When we talk about embedded innovation, we start to put forward a new way of thinking about sustainability – as 'community ecology'. The triple bottom line, as it is right now, is all about 'solving problems' – global warming, pollution – and you get technological, top-down solutions. Ditto for BoP – 4 billion people – it's all top-down.

Community ecology is all about the community and the relationships within it. Environmental and social issues are all linked, and you have to look at them as such. These relationships are the basis by which people live their lives. So creating a management practice where the idea of working with communities is simultaneously about how communities interact with their environments – that’s the way to go about it. Start with the relationships. So the new management skill that we need is the ability to connect with people.

I was a guest lecturer for an MBA class here at Cornell and talked about management skills for the BoP. Typically, we think about accounting, finance, etc. But for the BoP, you need to be able to go into a place and sit on the floor, eat the food, deal with the issues and connect with people. And enjoy it. Those relationships, and your ability to build them, are critical skills in themselves. So when you are hiring people for the team, you need to be able to evaluate people's ability to build relationships.

A CEO once told us, "The kind of skills and people you need to do BoP work with communities are the very kinds of skills and people that we weed out of our hiring processes. And, if they get into the company, they are the ones that will leave because they won’t get promoted and they won’t succeed in our evaluation frameworks." Pretty telling.

RK: How do you create environmentally sustainable business models that also serve the BoP?

ES: I'd suggest using the community ecology framework and the Protocol as an embedded innovation process. It's about building long-term relationships within a community ecology. That’s how you'll have businesses responding to power relationships and context. For example, do you use washable diapers or disposable diapers – there's no one 'right' answer. If you are in a water-constrained area, then a biodegradable diaper may make more sense.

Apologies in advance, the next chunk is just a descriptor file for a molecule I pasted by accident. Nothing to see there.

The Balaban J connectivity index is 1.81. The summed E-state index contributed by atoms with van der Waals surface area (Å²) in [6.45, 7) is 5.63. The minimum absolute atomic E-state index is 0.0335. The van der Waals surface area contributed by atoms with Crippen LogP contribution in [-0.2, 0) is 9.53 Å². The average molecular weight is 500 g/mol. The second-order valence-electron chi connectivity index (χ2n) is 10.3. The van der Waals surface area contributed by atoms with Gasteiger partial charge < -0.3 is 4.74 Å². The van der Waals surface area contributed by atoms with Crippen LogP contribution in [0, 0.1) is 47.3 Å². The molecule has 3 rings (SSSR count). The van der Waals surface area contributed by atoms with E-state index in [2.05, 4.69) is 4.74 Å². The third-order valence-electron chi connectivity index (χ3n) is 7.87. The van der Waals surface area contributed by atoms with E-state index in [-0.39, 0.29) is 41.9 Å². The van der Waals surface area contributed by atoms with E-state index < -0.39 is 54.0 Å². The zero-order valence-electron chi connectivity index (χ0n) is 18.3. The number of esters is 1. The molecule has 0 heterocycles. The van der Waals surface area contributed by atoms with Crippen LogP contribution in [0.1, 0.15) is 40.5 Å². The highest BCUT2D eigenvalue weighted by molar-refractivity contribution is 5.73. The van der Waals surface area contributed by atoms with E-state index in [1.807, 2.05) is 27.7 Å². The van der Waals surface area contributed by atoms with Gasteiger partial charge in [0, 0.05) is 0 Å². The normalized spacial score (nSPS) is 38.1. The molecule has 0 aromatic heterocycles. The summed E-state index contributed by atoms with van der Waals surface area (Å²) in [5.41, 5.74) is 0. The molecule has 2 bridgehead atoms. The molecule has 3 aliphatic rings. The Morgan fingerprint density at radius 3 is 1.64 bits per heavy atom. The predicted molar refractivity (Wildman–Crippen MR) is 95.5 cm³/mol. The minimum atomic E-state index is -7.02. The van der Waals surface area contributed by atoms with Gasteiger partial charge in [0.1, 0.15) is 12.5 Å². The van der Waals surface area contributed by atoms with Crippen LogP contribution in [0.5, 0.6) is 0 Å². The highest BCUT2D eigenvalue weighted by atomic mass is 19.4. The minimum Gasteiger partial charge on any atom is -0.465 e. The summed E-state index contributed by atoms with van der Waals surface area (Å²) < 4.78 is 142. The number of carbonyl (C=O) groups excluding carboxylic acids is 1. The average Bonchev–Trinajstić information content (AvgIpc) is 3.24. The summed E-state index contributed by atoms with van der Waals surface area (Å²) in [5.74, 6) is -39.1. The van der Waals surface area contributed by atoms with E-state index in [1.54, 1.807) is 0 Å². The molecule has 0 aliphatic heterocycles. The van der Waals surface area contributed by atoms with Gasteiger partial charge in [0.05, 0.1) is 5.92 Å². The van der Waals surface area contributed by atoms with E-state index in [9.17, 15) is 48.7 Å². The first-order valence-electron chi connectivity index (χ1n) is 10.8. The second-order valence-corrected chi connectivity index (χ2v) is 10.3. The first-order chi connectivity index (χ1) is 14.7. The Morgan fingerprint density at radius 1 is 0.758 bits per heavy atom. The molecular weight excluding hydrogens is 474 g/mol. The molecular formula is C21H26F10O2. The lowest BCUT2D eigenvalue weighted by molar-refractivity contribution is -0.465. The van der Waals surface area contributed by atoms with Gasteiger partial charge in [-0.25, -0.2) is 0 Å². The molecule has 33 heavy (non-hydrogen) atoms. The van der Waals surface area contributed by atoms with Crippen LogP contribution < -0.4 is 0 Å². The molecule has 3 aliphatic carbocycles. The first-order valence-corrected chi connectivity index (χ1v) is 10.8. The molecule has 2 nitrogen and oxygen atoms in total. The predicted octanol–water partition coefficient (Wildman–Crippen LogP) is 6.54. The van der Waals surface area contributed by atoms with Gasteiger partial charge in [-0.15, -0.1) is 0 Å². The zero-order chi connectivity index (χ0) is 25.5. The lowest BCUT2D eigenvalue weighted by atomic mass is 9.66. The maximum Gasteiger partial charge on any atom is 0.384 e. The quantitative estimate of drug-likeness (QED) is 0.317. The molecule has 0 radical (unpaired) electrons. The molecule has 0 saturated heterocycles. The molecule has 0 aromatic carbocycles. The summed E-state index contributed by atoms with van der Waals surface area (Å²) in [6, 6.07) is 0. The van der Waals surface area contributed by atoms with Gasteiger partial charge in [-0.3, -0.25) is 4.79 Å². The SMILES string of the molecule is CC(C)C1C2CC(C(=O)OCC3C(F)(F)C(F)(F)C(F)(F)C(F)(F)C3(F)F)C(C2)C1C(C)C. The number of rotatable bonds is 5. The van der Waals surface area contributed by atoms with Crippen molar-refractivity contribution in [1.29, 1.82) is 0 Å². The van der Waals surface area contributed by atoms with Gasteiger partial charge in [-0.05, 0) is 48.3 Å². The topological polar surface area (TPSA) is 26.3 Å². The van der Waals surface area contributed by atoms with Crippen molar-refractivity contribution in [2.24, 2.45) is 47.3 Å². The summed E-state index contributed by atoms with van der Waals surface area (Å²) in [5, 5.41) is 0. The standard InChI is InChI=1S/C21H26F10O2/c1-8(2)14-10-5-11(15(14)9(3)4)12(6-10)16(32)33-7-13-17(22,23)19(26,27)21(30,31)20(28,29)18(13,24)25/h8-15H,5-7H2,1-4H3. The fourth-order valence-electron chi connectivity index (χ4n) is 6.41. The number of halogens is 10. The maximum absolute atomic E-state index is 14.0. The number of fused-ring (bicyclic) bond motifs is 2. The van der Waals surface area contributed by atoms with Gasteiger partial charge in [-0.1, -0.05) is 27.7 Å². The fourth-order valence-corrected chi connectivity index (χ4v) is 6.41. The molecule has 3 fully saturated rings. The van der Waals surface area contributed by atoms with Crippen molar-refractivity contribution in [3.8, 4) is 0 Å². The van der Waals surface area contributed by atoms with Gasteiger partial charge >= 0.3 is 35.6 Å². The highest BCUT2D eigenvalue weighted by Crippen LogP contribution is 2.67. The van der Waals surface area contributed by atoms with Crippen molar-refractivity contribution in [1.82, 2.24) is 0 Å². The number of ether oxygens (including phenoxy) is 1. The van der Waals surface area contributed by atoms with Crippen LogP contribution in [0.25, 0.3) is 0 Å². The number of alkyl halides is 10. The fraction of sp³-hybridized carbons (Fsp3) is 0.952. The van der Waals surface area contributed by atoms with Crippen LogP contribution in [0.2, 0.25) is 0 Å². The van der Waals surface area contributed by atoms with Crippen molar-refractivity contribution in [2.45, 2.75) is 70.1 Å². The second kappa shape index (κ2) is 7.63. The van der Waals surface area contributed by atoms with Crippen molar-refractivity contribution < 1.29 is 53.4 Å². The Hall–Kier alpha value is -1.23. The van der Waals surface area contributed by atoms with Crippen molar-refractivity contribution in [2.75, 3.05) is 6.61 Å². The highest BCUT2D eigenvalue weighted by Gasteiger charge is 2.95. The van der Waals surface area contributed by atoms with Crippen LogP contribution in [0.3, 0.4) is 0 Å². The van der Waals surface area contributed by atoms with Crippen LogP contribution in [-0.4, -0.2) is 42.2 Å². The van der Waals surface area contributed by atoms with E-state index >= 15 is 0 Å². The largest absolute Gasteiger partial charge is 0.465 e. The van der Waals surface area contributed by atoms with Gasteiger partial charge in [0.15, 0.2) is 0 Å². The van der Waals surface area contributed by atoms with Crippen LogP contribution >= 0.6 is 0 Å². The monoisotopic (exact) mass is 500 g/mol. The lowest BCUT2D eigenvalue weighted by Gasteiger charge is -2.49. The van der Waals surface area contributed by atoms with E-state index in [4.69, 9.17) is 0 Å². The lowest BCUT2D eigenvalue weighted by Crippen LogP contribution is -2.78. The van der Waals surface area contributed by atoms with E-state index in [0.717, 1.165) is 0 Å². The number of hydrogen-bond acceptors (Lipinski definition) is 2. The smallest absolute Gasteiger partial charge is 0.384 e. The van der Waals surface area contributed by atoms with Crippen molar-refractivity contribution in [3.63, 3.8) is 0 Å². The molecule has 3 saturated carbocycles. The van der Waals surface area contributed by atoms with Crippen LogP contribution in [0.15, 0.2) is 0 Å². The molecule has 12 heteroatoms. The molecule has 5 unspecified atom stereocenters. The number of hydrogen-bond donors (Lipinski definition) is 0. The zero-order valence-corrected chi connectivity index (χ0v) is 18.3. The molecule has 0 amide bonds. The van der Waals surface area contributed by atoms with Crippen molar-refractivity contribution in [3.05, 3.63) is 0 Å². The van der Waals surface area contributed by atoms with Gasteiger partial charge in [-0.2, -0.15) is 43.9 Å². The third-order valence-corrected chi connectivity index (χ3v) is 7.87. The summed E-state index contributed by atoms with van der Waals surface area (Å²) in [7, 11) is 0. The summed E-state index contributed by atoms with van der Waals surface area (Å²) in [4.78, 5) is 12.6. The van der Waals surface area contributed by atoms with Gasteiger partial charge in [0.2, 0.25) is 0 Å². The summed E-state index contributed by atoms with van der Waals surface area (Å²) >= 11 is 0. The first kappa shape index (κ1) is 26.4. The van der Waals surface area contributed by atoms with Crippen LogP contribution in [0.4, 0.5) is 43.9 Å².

The shorter the distance between the community and the company, the better you get feedback on it. Feedback loops – and having short distances between them – is the key to building value. Communities aren't bounded by place…it's not a question of local vs. global – this abstract geography doesn't get it – it's about the relationships.

Companies typically start with an outcome focus, not a process focus. To succeed, you need to have a successful process – that is the only way to lead to a successful output.

RK: If you could go back to when you started working in this field, what is the one thing you would do differently?

ES: In creating the Protocol and creating a new management practice, we are testing and refining it in real time. There is an inherent responsibility that I have to the communities in which I am testing this. From a research perspective, with action research, you are impacting people’s lives – and we could have been more thoughtful about our responsibilities and our power in the relationship.

RK: Describe the BoP movement 5 years from now. Describe it 20 years from now.

ES: I feel like we are on a tipping point. I would like to see broad understanding and awareness of the ideas of development and management practice. I want to see these participation skills and new management practices being taught in MBA curricula and executive education programs. I’d also like to see a lot of ongoing business efforts (that will require a leap of faith – just do it.) I’d like to see more experiments.

In 20 years, I see a new kind of business structure and a new kind of business – the 'embedded business' – which has a new kind of understanding of how to build a network of place-based businesses – a new corporate structure.

RK: How are environmental issues going to affect this process? Could it derail it?

ES: It could. If you frame it only as large-scale problems (climate change, water scarcity, etc.) then you go in with large-scale solutions. But if we frame them as community problems that can be solved through the community, then they become a little easier to address.

Editor's note: thank you to Erik Simanis for taking the time to sit down and have such a long, productive conversation.

This post first appeared on NextBillion.net.